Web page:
After my post on Friday regarding the extent to which each candidate supports the full body of stem cell research, Mark Schmitt pointed out to me that the McCain campaign has just released a radio ad called "Stem Cell." Here is the script which, notably, does not explicitly specify whether it's referring to embryonic or adult stem cells:

They are the original mavericks. Leaders. Reformers. Fighting for real change.

John McCain will lead this Congressional allies to improve America’s health.

Stem cell research to unlock the mystery of cancer, diabetes, heart disease.

Stem cell research to help free families from the fear and devastation of illness.

Stem cell research to help doctors repair spinal cord damage, knee injuries, serious burns.

Stem cell research to help stroke victims.

And, John McCain and his Congressional allies will invest millions more in new NIH medical research to prevent disease.

Medical breakthroughs to help you get better, faster.

Change is coming.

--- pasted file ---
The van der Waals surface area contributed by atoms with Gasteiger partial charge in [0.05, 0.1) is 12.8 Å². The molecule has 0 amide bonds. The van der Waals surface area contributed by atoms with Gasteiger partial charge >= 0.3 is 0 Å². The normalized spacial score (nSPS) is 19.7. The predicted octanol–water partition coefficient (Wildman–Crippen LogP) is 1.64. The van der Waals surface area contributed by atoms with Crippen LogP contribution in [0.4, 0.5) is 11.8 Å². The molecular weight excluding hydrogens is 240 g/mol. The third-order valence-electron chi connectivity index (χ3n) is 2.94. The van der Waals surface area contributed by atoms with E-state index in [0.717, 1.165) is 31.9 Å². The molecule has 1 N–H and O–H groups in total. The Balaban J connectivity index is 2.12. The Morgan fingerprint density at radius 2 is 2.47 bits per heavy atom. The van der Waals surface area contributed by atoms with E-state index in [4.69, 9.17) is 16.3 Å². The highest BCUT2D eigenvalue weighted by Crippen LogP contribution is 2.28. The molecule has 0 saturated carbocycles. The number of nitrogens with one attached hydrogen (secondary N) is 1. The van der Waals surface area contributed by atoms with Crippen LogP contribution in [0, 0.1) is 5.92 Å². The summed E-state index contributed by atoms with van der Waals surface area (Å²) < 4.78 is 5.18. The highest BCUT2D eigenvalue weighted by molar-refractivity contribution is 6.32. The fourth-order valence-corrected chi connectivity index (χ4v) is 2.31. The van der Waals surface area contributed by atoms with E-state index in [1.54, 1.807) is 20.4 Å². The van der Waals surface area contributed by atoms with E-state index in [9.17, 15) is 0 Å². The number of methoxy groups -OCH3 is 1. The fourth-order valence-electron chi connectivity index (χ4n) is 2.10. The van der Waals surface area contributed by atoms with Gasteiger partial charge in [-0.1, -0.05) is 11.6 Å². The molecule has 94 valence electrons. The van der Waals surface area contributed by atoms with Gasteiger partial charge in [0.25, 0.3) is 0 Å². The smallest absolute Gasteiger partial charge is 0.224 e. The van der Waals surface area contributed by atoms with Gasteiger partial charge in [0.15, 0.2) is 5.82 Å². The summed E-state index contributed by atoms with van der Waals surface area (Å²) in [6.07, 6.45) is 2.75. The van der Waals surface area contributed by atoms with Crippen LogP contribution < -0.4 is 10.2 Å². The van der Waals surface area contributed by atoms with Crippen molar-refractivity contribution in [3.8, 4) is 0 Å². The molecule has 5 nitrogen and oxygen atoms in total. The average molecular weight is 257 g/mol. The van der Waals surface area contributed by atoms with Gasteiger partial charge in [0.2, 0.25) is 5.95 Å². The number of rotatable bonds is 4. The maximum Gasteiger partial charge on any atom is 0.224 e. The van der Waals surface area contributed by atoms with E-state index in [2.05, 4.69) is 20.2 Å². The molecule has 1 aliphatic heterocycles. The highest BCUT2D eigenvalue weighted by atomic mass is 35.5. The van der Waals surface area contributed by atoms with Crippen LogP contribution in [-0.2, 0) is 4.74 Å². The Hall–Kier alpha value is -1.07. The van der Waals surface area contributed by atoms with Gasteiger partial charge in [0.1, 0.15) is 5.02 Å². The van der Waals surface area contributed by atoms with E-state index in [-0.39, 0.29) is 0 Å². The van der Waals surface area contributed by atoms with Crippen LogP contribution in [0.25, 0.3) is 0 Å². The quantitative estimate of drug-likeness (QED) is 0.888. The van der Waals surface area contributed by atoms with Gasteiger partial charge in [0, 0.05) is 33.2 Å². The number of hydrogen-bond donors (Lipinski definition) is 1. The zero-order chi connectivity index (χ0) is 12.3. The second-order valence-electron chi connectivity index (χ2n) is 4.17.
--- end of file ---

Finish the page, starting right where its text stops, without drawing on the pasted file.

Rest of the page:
McCain-Palin and Congressional allies

The leadership and experience to really change Washington, and improve your health.

The diseases and injuries mentioned in the ad kill or debilitate millions of people. They are also conditions which have directly benefited from non-embryonic stem cell research and clinical implementation -- research the religious right has no objection to.The unipotent or multipotent stem cells used for burn victims (skin grafts), or heart disease victims, or cancer studies are already differentiated cells and are obtained from adults.

The value of embryonic stem cells -- cells harvested from miscarried or aborted fetuses and therefore opposed by some anti-abortion advocates -- is that they are pluripotent, undifferentiated cells which hold the secrets to how differentiation occurs in the first place. For example, the ad did not specifically cite the potential for embryonic stem cells to be teased into growing new organs. The value of embryonic stem cells is that they hold the answers to questions about the earliest stages of our development -- the process where we literally go from a single cell gamete to a trillions-of-cells human being. In fact, the recent IPS cell advancements would most likely never have been possible without the understanding the science community first gained working with embryonic cells.

Furthermore, embryonic cells may have special applications for pharmaceutical testing which could allow drug researchers to forgo the use of human test subjects sometime in the future. The language in McCain's ad, neglecting to mention the very point at issue with this entire debate, remains distinctly noncommittal and too vague to truly reveal any insight into his intentions for the future of this broad body of research.

--Stuart Whatley